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ZWaveJSController is the interface to Z-Wave JS. Currently, this Controller accesses Z-Wave JS through the zwave-js-server subsystem, which provides a WebSocket interface. This interface is provided when running either zwave-js-server or zwavejs2mqtt. Future versions of the controller will support direct serial/USB port control through the native library.


You will need to be running either zwave-js-server or zwavejs2mqtt. These subsystems are available on Github with complete instructions, so their installation will not be covered here.


If you don't have either installed, choose zwavejs2mqtt. It has some nice management tools that you will find handy.


zwavejs2mqtt and zwave-js-server open a port (3000) on which ZWaveJSController must connect. If you are using these tools as part of a Docker container or embedded install within HassOS, you will need to ensure that port 3000 is exported and accessible from outside these containers.

You will also need an Authorization Key to use ZWaveJSController. This is a temporary measure to limit the spread of its use to just those individuals participating in the evaluation and test phase. To get your Authorization Key, please PM (private message) your system's host public key to me on the Smart Home Community forums. Your host public key can be found on the About page in Reactor.

Supported Devices

Z-Wave JS has excellent device support, but like all Z-Wave systems, it doesn't perfectly support every possible thing that has ever been (or is currently) manufacturered. Z-Wave JS provides a searchable database where you can see if your device(s) is (are) supported. It should go without saying (but will be said anyway) that devices not supported by Z-Wave JS will not be supported by ZWaveJSController.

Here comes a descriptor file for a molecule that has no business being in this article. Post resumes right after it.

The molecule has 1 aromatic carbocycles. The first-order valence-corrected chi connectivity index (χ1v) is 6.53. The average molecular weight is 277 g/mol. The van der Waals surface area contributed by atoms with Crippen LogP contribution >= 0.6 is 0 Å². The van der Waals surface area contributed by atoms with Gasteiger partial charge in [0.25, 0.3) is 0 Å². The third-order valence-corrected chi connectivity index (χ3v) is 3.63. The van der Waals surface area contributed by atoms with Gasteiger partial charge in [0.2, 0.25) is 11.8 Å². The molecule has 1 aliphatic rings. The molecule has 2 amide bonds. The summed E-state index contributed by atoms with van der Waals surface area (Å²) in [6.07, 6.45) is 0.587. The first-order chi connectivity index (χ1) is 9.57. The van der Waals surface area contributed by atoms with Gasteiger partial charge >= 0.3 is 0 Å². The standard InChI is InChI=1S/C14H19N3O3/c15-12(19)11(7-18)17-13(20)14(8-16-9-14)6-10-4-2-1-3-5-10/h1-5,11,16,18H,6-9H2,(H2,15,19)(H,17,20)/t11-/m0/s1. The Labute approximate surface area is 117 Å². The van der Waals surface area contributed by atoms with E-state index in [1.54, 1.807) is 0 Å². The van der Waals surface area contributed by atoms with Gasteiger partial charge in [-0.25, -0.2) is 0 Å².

To configure an instance of ZWaveJSController:

  1. Make sure your ZWave-JS server instance (or zwavejs2mqtt) is running.
  2. If you are using zwavejs2mqtt, make sure WS Server is turned on in the Settings tab under Home Assistant. The setting of Disable MQTT Gateway does not matter to ZWaveJSController, nor does any other Home Assistant or MQTT setting.
  3. Open your reactor.yaml configuration file.
  4. In the controllers section, add the following template, substituting your site's IP address and Authorization Key:

    controllers:  # Don't add this line, it's just for indenting/placement reference
      - id: zwavejs
        implementation: ZWaveJSController
        enabled: true
          source: ws://  # modify the IP address as needed
          auth: >

    Remember that properly indenting using spaces (only) is vital to the integrity of YAML files. If you format your file incorrect, Reactor will not start. Make sure every line of the multi-line auth value is indented two spaces in from auth: > line above it, as shown.

  5. Restart Reactor.

  6. Connect to the Reactor UI using a browser.

You should be able to go to the Entities list in the Reactor UI and see at least the system entity for the controller instance. If your existing Z-Wave JS installation has configured devices, they should be visible as entities.

Entity Structure

Z-Wave devices are called nodes. A node can have one or more endpoints, which are effectively sub-units of the device.

Reactor maps one entity per endpoint, so a node with one endpoint (the most common scenario), will be represented by a single Reactor entity. If a node has additional endpoints, each endpoint will be represented by an additional entity.

Some command classes also require additional entities to represent properly. For example, the Central Scene command class, used by newer scene controllers, will typically represent scene notification value per button on the device. In this case, Reactor will create additional entities to represent each of the buttons. Currently, however, this is the only command class for which that is necessary.

As with other controllers, all values known for the node/endpoint will be published on the related entity. For recognized Z-Wave command classes and values, Reactor will use its native capabilities (e.g. power_switch, dimming, etc.); the rest are published in extended attributes. It is highly recommended you avoid direct use of the extended attributes in rule conditions. If you find you need something that Reactor is not providing in a native capability, open a post on the forums, describing the device in detail.

Setting Configuration Values

Some Z-Wave devices have configuration values that you can set. These can be set in one of two ways: